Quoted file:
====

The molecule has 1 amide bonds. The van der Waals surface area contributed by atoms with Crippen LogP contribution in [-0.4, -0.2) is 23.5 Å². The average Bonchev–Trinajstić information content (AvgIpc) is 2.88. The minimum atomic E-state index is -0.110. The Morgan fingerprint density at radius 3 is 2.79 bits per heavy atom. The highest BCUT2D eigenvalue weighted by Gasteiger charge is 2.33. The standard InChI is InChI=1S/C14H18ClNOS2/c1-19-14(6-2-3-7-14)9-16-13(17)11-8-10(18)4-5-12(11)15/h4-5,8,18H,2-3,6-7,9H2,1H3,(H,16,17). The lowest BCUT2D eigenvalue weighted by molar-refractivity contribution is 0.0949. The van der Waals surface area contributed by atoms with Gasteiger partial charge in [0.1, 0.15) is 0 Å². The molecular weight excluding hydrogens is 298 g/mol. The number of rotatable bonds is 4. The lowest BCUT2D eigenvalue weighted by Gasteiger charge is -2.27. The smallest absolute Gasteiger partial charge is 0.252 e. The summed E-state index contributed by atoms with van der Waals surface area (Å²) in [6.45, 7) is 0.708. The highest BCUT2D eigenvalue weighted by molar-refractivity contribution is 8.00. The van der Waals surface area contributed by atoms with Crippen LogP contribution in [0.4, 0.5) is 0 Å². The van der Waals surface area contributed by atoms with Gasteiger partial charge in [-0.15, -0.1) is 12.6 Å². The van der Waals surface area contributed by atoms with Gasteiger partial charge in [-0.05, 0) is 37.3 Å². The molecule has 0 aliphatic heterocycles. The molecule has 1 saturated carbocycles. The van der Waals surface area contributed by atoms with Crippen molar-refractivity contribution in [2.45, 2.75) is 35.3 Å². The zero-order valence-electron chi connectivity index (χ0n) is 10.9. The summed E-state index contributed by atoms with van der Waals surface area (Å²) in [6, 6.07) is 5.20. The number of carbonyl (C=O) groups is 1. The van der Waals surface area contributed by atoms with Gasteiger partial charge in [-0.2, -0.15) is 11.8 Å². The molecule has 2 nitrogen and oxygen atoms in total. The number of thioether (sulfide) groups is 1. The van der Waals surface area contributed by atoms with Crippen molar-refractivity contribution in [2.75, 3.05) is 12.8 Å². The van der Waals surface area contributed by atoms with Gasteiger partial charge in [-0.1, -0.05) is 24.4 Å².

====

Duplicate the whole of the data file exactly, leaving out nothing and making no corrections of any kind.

The molecule has 1 amide bonds. The van der Waals surface area contributed by atoms with Crippen LogP contribution in [-0.4, -0.2) is 23.5 Å². The average Bonchev–Trinajstić information content (AvgIpc) is 2.88. The minimum atomic E-state index is -0.110. The Morgan fingerprint density at radius 3 is 2.79 bits per heavy atom. The highest BCUT2D eigenvalue weighted by Gasteiger charge is 2.33. The standard InChI is InChI=1S/C14H18ClNOS2/c1-19-14(6-2-3-7-14)9-16-13(17)11-8-10(18)4-5-12(11)15/h4-5,8,18H,2-3,6-7,9H2,1H3,(H,16,17). The lowest BCUT2D eigenvalue weighted by molar-refractivity contribution is 0.0949. The van der Waals surface area contributed by atoms with Gasteiger partial charge in [0.1, 0.15) is 0 Å². The molecular weight excluding hydrogens is 298 g/mol. The number of rotatable bonds is 4. The lowest BCUT2D eigenvalue weighted by Gasteiger charge is -2.27. The smallest absolute Gasteiger partial charge is 0.252 e. The summed E-state index contributed by atoms with van der Waals surface area (Å²) in [6.45, 7) is 0.708. The highest BCUT2D eigenvalue weighted by molar-refractivity contribution is 8.00. The van der Waals surface area contributed by atoms with Crippen LogP contribution in [0.4, 0.5) is 0 Å². The van der Waals surface area contributed by atoms with Gasteiger partial charge in [-0.15, -0.1) is 12.6 Å². The van der Waals surface area contributed by atoms with Gasteiger partial charge in [-0.05, 0) is 37.3 Å². The molecule has 0 aliphatic heterocycles. The molecule has 1 saturated carbocycles. The van der Waals surface area contributed by atoms with Crippen molar-refractivity contribution in [2.45, 2.75) is 35.3 Å². The zero-order valence-electron chi connectivity index (χ0n) is 10.9. The summed E-state index contributed by atoms with van der Waals surface area (Å²) in [6, 6.07) is 5.20. The number of carbonyl (C=O) groups is 1. The van der Waals surface area contributed by atoms with Gasteiger partial charge in [-0.2, -0.15) is 11.8 Å². The molecule has 2 nitrogen and oxygen atoms in total. The number of thioether (sulfide) groups is 1. The van der Waals surface area contributed by atoms with Crippen molar-refractivity contribution in [2.75, 3.05) is 12.8 Å². The van der Waals surface area contributed by atoms with Gasteiger partial charge in [-0.1, -0.05) is 24.4 Å².